Wednesday, May 20, 2015

Master the Fundamentals

Someone from work was telling me about his night last night. He mentioned that he had tee ball and then went to a band concert. I naturally asked if he is playing a lot of tee ball these days (I don't think it's a far stretch seeing as how, next to hockey, adult kickball is one of the most popular sports in Chicago). He of course told me that it's not him who's playing tee ball, but his six year-old son. He mentioned that the league his son is in ranges from five to seven year-olds, a pretty wide range when you consider the differences between a five and seven year old.

Yet they're all in this phase of life of learning fundamentals. I remember this age as the time of learning how to hold a pencil to write out the alphabet, read books, spell, do some basic math. And, I remember the sports I played, including tee ball is the fundamental beginning to baseball. At this age, those boys are learning how to throw, catch, run, and hit. Hitting in tee ball is the most unique because it's the one component of the game that's completely different at another stage in life. In tee ball, the ball rests on a rubber tube right in front of you and all you have to do is hit the ball by swinging the bat and making contact. Kids are learning how to do all of that without the added complexity of the ball moving.

But here's what stood out to me when we kept talking about tee ball - hitting a ball on a tee is something that continues well beyond those early years. Even when I played baseball in high school, one of the primary hitting drills we did was hit hundreds of balls off the tee. And, you know as well as I do that hitting a ball off the tee the right way is actually super hard. The point behind these drills is to get better and better at the fundamentals that are key to being a good hitter, so that when the ball is coming at you 90 miles an hour, you don't think, you just react, and you react with a all the right pieces in place to make the best contact possible. Tee ball is something that sticks with you the entire time you play baseball, even if you make it to the big leagues

Here's the point of the illustration: it's not merely learning fundamentals, but mastering fundamentals that's key to how we actually become good at anything.

I believe this is true because fundamentals are the most basic building blocks off of the foundation of principles or philosophy. In other words, fundamentals are the initial actions of giving principles. And because they are closest to principles, mastering fundamentals allows the principles to be expressed with their fullest potential. This is true for baseball and I believe it's true for anything: playing an instrument, writing code, cooking, teaching, selling...whatever.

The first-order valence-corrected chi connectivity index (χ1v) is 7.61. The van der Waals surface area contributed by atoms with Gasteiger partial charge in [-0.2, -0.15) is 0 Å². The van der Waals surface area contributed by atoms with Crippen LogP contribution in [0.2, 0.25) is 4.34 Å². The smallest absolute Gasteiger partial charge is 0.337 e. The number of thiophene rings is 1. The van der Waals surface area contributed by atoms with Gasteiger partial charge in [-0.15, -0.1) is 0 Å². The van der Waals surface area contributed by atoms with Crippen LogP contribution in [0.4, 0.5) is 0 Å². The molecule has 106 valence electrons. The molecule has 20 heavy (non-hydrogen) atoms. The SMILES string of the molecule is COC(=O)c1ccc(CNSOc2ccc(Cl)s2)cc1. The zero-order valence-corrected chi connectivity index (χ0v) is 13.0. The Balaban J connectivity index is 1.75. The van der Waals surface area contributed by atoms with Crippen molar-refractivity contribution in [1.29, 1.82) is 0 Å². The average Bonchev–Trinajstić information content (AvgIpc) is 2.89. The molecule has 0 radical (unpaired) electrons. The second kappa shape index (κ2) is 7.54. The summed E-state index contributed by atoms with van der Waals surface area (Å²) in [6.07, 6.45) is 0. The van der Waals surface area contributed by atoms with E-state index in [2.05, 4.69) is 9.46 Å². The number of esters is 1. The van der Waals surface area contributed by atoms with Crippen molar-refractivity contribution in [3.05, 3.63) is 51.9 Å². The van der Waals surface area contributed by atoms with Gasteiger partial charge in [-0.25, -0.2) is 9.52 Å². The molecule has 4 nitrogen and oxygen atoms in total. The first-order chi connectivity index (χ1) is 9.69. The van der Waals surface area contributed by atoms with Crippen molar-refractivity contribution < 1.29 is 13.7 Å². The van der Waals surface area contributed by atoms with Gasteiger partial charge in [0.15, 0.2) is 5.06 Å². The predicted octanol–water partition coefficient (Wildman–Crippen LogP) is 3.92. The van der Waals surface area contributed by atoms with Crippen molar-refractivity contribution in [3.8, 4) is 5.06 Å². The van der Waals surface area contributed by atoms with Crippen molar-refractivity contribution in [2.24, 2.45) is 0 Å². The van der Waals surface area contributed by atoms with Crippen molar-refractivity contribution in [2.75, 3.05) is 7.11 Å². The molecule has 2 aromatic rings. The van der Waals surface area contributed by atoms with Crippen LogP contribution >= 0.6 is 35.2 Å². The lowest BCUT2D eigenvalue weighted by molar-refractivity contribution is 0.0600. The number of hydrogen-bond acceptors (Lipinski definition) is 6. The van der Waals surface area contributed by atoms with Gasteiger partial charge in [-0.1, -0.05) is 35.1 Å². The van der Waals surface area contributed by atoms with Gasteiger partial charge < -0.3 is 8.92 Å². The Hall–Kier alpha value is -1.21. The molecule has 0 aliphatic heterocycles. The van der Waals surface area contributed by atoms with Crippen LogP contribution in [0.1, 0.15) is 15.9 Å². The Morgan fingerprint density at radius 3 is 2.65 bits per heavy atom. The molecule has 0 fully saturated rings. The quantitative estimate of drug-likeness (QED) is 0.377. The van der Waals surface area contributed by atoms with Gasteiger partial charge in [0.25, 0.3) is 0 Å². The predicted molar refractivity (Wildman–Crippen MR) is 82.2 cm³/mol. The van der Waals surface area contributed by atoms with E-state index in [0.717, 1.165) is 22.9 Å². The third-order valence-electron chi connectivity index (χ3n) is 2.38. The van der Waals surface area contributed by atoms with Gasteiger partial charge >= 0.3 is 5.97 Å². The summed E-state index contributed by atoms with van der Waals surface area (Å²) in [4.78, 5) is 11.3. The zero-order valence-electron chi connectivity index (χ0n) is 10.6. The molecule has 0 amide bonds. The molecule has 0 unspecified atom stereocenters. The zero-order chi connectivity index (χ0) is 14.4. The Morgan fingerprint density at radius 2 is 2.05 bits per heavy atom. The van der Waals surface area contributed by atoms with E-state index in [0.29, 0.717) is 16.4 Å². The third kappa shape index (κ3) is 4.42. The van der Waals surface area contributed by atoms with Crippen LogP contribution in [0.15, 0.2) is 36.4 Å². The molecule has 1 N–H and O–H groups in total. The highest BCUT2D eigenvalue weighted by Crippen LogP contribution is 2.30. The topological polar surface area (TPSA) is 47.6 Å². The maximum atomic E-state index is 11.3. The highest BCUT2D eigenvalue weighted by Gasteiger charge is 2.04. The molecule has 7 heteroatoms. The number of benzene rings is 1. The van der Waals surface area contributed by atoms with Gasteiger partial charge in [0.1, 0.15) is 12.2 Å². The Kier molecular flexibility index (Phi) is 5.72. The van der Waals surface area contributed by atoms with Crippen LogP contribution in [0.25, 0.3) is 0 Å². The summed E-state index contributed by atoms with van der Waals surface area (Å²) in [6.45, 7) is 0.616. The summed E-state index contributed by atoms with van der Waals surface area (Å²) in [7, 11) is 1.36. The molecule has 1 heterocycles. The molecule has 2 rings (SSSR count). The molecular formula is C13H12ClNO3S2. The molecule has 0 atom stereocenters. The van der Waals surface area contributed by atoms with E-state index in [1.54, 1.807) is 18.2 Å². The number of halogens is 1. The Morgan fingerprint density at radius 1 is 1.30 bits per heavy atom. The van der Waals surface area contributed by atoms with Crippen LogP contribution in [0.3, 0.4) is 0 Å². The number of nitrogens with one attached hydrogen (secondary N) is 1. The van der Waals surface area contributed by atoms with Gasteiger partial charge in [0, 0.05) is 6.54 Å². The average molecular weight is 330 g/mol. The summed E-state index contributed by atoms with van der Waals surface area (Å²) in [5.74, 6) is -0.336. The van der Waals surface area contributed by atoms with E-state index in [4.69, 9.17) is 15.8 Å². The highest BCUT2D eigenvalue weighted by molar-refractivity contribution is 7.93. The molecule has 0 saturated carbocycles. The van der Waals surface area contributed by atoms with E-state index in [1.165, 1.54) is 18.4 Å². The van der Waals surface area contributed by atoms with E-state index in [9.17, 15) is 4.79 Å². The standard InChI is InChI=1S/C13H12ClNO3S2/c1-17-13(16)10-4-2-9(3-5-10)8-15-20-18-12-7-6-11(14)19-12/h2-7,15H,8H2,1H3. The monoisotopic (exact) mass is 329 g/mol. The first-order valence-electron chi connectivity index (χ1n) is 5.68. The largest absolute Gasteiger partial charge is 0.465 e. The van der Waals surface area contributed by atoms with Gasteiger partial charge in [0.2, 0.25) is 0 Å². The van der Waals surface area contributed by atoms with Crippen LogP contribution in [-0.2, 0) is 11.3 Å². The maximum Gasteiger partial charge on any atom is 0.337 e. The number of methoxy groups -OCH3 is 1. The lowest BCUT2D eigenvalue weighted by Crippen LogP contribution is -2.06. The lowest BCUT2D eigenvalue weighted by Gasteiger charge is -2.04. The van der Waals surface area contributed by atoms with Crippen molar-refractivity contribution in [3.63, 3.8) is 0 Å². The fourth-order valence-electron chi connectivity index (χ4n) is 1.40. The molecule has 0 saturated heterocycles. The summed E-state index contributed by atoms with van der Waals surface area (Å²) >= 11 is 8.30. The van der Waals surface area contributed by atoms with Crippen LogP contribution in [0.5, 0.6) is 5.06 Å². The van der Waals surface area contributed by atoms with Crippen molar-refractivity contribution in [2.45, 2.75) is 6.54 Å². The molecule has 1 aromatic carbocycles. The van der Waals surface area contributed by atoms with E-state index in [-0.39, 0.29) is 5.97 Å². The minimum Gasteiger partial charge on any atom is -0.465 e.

The problem is that most of us, including me, grow impatient. Fundamentals are boring and practicing them can feel like nails on a chalkboard. We want bigger, more exciting challenges, well before we've actually learned, understood, and especially mastered fundamentals. But anyone who's a master of their craft will tell you that the key to it is breaking down all the noise to the most essential components and becoming the best at those they can be. They make the fundamentals look almost non-existent because they're infused in all of the complex pieces of their craft.

This is what makes people stand out above the rest. It's not because they're smarter or better or more talented or whatever. Those that stand out do so because regardless of intellect or talent, they are of the few in this world with the patience and dedication to master the fundamentals.

What in your life can you look at and say, "this is something I want to master?" This is a call to remember that if we want to master any kind of craft, we must be patient and master the fundamentals first.

This blog is an idea. An experiment. An adventure. I am writing a post on one thought for 30 minutes everyday for a full year. If you like what I write, have an idea for me to write about, or have any feedback, please share in the comments below. Also, if you think it is at all valuable to you, share it because it just might be the same for someone else. Boom!

2 comments:

  1. Julie Andrews comes to mind as someone who worked through all of those fundamentals to master them, even though she already had massive raw talent!

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  2. That's amazing. It's so easy to assume that someone who has talent doesn't need to do the work, but the work only makes them that much more spectacular!

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